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1864 - 1865 ORIGINAL, SIGNIFICANT CIVIL WAR MANUSCRIPT DIARY OF THE RENOWNED 'FIGHTING SECOND' NEW HAMPSHIRE REGIMENT HANDWRITTEN BY THEIR BELOVED CHAPLAIN AND BATTLE READY COMRADE, CHAPLAIN JOHN WESLEY ADAMS
5 CHAPLAIN JOHN WESLEY ADAMS 1864 - 1865 ORIGINAL, SIGNIFICANT CIVIL WAR MANUSCRIPT DIARY OF THE RENOWNED 'FIGHTING SECOND' NEW HAMPSHIRE REGIMENT HANDWRITTEN BY THEIR BELOVED CHAPLAIN AND BATTLE READY COMRADE
WITH THE 2ND NEW HAMPSHIRE REGIMENT 1864 Good+ Manuscript Folio - over 12" - 15" tall 
On offer is a superb, original, historically significant manuscript diary and relic of the Civil War handwritten by noted Chaplain John Wesley Adams, born in Townsend, Massachusetts in 1832, the seventh generation ancestor of the Presidents Adams. On December 5, 1863 Mr. Adams was commissioned chaplain of General Gilman Marston's original command, "The Fighting Second". Devoting himself to social and moral welfare of his comrades, Adams was renowned for the care of his men. Side by side he participated in the battles at Bermuda Hundred, Point of Rocks, the second engagement at Fair Oaks, Swift Creek, Proctor's Creek, Drury's Bluff, Cold Harbor, Siege of Petersburg, and entering Richmond under General Devens the day of his surrender. Mr. Adams preached before his regiment on the death of Abraham Lincoln, Adams was discharged in 1865 in a testimonial on parchment. Joining the NH Conference, Adams was successful with over a dozen notable pastorates. In 1876 he was chosen a delegate to the General Conference in Baltimore, serving four years as secretary of his conference. The 42 page coverless diary is comprised of folio sized sheets are in 3 text blocks held by string and are titled as detailed 'excerpts' from the diaries of the renowned pastor. Retrospectively done but very, very soon after the dates of the original writings Chaplain Adams provides a factual retelling of his vast service and in fact the writings include for example in one case a riveting word for word passages with a soldier condemned to die for desertion only to exalt in a reprieve to then be shot the next day. Overall G+.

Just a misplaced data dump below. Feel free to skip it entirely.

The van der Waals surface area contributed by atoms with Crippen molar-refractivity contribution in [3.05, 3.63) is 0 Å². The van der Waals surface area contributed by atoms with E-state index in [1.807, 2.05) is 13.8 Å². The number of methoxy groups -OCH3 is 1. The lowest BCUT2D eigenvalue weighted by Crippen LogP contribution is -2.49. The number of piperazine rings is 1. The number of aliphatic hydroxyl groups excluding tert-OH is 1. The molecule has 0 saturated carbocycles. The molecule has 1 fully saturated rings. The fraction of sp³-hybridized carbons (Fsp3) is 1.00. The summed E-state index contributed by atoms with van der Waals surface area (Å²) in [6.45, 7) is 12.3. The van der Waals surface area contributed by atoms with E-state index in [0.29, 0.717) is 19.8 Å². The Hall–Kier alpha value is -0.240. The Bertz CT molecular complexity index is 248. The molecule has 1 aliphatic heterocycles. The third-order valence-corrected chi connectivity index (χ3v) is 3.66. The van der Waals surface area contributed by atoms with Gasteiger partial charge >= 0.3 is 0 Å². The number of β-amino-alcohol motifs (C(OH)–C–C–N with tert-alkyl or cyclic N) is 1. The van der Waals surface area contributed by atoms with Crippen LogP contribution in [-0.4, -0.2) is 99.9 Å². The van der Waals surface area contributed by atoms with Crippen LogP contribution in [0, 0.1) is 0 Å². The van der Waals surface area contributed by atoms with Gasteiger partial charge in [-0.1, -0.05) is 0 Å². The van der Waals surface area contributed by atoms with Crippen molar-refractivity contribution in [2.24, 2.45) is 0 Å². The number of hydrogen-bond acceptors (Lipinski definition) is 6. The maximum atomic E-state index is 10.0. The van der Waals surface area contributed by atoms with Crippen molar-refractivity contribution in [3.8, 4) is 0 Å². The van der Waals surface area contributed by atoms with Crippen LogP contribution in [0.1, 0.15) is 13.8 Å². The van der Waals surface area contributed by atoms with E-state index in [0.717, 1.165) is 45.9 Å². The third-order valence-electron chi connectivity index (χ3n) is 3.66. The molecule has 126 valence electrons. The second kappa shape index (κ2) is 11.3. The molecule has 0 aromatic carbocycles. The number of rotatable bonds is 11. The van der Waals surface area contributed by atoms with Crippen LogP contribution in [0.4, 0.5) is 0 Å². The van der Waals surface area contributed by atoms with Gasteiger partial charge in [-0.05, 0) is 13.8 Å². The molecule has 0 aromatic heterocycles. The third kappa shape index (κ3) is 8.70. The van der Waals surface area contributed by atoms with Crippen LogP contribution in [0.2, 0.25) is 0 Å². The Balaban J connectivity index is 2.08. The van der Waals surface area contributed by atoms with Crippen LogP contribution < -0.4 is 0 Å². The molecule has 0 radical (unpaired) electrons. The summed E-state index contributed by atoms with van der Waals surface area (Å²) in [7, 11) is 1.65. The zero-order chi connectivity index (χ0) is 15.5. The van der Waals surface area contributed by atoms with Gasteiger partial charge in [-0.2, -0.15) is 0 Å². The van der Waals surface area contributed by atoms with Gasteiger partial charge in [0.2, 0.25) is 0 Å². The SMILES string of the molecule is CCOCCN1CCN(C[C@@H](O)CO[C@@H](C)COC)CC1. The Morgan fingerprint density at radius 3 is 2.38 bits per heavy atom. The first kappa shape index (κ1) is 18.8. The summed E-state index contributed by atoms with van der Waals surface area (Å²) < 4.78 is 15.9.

Price: 5855.99 USD
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1990s HUGE ARCHIVE OF HANDWRITTEN LETTERS, POETRY, DRAWINGS AND EPHEMERA OF BRITAIN'S MOST FEARED AND NOTORIOUS AUTHOR, ARTIST, KIDNAPPER, ARMED ROBBER, PHYSICAL FITNESS EXPERT, LONG TIME PRISON INMATE AND SELF CLAIMED 'MAD MAN', CHARLES BRONSON aka MICHAEL PETERSON aka CHARLES SALVADOR
6 CHARLES BRONSON aka MICHAEL PETERSON aka CHARLES SALVADOR 1990s HUGE ARCHIVE OF HANDWRITTEN LETTERS, POETRY, DRAWINGS AND EPHEMERA OF BRITAIN'S MOST FEARED AND NOTORIOUS AUTHOR, ARTIST, KIDNAPPER, ARMED ROBBER, PHYSICAL FITNESS EXPERT, LONG TIME PRISON INMATE AND SELF CLAIMED 'MAD MAN'
ENGLAND BROADMOOR PRISON PARKHURST WAKEFIELD 1995 Very Good+ Manuscript 4to - over 9¾" - 12" tall